Bookish behavior

My Mother used to read to me when I was a child. I remember the softness of her sari as I nestled against her. She smelled like her favorite perfume (whichever that was at the moment) and Indian sandalwood powder. I would sit as close to her as I could. Later, as I grew older, too old in my mind to sit so close, I would wish for those times again. Being close to your mother, both physically and emotionally are safe feelings. I don’t think anyone has ever made me feel safe that way again – it’s now my place to provide that safety for my children.

I don’t remember my favorite book as a child because I liked so many. I have a handful that I remember: “Follow my Leader”, “A Room for Cathy”, “The Miracle Worker”. They all had a similar theme: Someone was an underdog, downtrodden, in need. Later I became fascinated with thrilling “junk” stories, John Saul, Stephen King. And as I entered what I called my “dark period” I began reading Edgar Allen Poe exclusively.

We traveled to India frequently as I was growing up (every other year or so) and I began to collect books from there as well. Usually we would have to pack the suitcases with many of my books in each one to balance the load. It wasn’t surprising for me to bring back at least 20 large texts. Any Indian of my generation would know Amar Chitra Katha ( , the comic like books that told stories of the kings and queens of Indian history, and the Gods and Goddesses alike. Early on I learned much of my Indian history from these tales. As I grew older, I began collecting various versions of the Ramayana, the Mahabharata, the Bhagavatam, Gandhi autobiographies, and Rabindranath Tagore poetry. I would duck into bookstores in Chennai, and beg for more books to take home with me. My many uncles and aunts would oblige me one book each.

Those stories stayed with me, such that when I was a camp counselor at UCLA Unicamp years later as a junior in college, I would tell the stories of the Mahabharata to my group of eight year old boys. They would ask every night, “another Indian story please!” And in that way I was able to teach them a bit about my culture as well as the outdoors.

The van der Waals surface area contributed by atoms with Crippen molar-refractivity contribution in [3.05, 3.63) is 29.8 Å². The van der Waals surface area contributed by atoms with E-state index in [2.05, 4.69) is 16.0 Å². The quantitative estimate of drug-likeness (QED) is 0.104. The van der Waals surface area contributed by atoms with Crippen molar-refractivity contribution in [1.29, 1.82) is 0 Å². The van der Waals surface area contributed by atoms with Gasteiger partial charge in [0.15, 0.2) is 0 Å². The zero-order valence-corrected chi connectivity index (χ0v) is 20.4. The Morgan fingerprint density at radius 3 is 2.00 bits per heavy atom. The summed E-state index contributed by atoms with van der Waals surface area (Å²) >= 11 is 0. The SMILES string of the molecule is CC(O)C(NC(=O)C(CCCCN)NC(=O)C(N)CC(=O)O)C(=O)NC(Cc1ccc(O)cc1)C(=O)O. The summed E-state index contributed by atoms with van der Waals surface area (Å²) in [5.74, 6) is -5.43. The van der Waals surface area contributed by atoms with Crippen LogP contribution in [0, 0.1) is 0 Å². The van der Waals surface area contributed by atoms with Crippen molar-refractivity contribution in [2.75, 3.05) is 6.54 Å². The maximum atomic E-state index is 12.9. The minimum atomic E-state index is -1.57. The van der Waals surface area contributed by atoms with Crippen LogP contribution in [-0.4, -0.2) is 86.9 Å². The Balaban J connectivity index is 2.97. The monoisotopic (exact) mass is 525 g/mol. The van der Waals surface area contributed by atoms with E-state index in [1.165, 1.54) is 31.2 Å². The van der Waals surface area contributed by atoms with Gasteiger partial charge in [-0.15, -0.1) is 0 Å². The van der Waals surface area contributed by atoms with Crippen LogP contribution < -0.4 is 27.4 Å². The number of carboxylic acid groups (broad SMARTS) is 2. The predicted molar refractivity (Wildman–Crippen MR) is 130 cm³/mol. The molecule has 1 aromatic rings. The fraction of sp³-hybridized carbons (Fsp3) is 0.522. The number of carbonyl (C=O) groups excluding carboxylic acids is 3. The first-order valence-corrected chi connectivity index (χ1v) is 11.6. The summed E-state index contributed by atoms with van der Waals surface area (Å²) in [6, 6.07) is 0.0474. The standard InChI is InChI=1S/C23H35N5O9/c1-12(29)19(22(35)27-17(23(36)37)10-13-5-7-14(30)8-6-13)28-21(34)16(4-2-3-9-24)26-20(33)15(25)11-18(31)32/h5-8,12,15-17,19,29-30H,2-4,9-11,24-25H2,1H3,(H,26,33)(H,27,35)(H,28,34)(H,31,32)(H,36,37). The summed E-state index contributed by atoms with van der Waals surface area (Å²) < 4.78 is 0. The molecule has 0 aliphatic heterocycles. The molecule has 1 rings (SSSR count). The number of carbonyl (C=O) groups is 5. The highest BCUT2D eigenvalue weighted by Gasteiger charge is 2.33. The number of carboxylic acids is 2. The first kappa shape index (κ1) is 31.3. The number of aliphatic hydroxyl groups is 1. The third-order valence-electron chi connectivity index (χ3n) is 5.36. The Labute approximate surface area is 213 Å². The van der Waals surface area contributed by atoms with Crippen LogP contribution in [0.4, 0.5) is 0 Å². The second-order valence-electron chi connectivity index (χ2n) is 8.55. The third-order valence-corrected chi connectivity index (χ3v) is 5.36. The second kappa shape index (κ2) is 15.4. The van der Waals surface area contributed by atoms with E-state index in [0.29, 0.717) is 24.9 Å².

As I grew older my favorite book became Little Women. Interesting that a book steeped in Christianity appealed to this Hindu American – but I also loved to read the Bible, which to me was akin to reading one of our Indian religious tales. I don’t know why, but to this day I call Little Women my “comfort food” book. Something about Jo spoke to me. Perhaps it was her scribbling suit, or her pet rat, or just the sister love within the book itself. It’s difficult even now, after reading it hundreds of times, to articulate well what brings me joy from that book. But, a good 35 years after I first read it, after a hard day at work, or a difficult time with my kids, my hands still reach for Little Women.

Now that I read to my toddler again, I find myself gravitating to old favorites, “Miss Suzy”, “Mog the Forgetful Cat” and others. But new books have also entered our sphere, “The Sound of Colors”, “The Blue Stone”, “Christina Katerina and the Box.” My ten-year old son is crazy about books, he reads them again and again, and I love buying them for him. I’m a fiend against clutter, but somehow piles of books don’t bother me at all. They exude warmth, coziness, and peace.

Reading has always been a solace, a place to hide, a place to rest my overactive mind, a place to disappear into another world. Books have always beckoned me. Some more than others, but like my son, I can read anything and disappear – a cereal box, a newspaper, a book, and be entertained. In this world of instant gratification, I still believe that nothing is better than a good book. Books taught me all about a culture that I was raised away from. And they made me love that culture, its color, its flavor, its joy. I still have the amar chitra katha tales – I’ve since passed them on to my son. And my Ramayana sits beside my bed on top of Little Women. In the deep evening when it’s time to rest, I still love to read those old favorites, or a new book, that thrusts me into its world and surrounds me with its silence.



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